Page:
For example, the following is a valid request:

    dn: CN=John Smith,DC=example,DC=com
    objectClass: residentialPerson
    CN: John Smith
    CN;lang-en: John Smith
    SN: Smith
    SN;lang-en: Smith
    streetAddress: 1 University Street
    streetAddress;lang-en-US: 1 University Street
    streetAddress;lang-fr: 1 rue Universite
    houseIdentifier;lang-fr: 9e etage

  If a server does not support storing language tag options with
  attribute values in the DIT, then it MUST treat an
  AttributeDescription with a language tag option as an unrecognized
  attribute.  If the server forbids the addition of unrecognized
  attributes then it MUST fail the add request with an appropriate
  result code.


2.6. Modify Operation

  A client can provide language tag options in an AttributeDescription
  as part of a modification element in the modify operation.

  Attribute types and language tag options MUST match exactly against
  values stored in the directory.  For example, if the modification is a
  "delete", then if the stored values to be deleted have language tag
  options, then those language tag options MUST be provided in the
  modify operation, and if the stored values to be deleted do not have
  any language tag option, then no language tag option is to be
  provided.

  If the server does not support storing language tag options with
  attribute values in the DIT, then it MUST treat an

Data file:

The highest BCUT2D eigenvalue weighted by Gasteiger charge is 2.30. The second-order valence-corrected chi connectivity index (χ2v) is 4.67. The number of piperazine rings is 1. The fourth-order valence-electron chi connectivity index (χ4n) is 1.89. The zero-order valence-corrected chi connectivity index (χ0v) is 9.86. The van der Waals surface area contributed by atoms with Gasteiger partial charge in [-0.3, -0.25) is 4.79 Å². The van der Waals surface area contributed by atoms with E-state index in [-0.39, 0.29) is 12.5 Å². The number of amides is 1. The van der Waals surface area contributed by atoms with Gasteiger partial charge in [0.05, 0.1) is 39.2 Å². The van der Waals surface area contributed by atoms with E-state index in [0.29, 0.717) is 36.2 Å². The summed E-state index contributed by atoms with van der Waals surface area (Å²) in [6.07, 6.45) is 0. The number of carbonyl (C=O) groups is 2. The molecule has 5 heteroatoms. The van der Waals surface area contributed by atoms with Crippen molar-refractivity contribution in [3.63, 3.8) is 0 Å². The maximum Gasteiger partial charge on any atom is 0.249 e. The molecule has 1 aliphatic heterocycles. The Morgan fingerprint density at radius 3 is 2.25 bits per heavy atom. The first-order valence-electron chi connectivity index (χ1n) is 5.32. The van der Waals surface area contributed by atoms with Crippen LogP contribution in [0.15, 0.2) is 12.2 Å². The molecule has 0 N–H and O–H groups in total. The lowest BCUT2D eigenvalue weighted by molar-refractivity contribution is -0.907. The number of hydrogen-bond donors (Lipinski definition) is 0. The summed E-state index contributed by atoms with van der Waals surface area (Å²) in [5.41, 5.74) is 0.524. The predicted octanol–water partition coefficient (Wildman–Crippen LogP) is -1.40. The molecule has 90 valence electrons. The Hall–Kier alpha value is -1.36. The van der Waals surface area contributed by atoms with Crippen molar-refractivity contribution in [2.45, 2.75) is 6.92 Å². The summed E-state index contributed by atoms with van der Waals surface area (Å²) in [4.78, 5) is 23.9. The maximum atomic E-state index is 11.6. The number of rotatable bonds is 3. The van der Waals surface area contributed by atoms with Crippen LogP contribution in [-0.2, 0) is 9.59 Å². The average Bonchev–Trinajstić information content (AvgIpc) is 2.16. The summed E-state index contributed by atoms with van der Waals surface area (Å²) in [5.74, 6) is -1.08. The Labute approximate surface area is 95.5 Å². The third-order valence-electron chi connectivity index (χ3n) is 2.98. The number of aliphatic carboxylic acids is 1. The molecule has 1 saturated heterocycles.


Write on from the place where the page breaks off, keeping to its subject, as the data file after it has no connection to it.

AttributeDescription with a language tag option as an unrecognized
  attribute, and MUST fail the request with an appropriate result code.


3. Use of Language Ranges in LDAP




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  Since the publication of RFC 2596, it has become apparent that there
  is a need to provide a mechanism for a client to request attributes
  based upon set of language tag options whose tags all begin with the
  same sequence of language sub-tags.

  AttributeDescriptions containing language range options are intended
  to be used in attribute value assertions, search attribute lists, and
  other places where the client desires to provide an attribute
  description matching of a range of language tags associated with
  attributes.

  A language range option conforms to the following ABNF [RFC2234]:

      language-range-option = "lang-" [ Language-Tag "-" ]

  where the Language-Tag production is as defined in BCP 47 [RFC3066].
  This production and those it imports from [RFC2234] are provided in
  Section 2.1 for convenience.

  A language range option matches a language tag option if the language
  range option less the trailing "-" matches exactly the language tag or
  if the language range option (including the trailing "-") matches a
  prefix of the language tag option.  Note that the language range
  option "lang-" matches all language tag options.

  Examples of valid AttributeDescription containing language range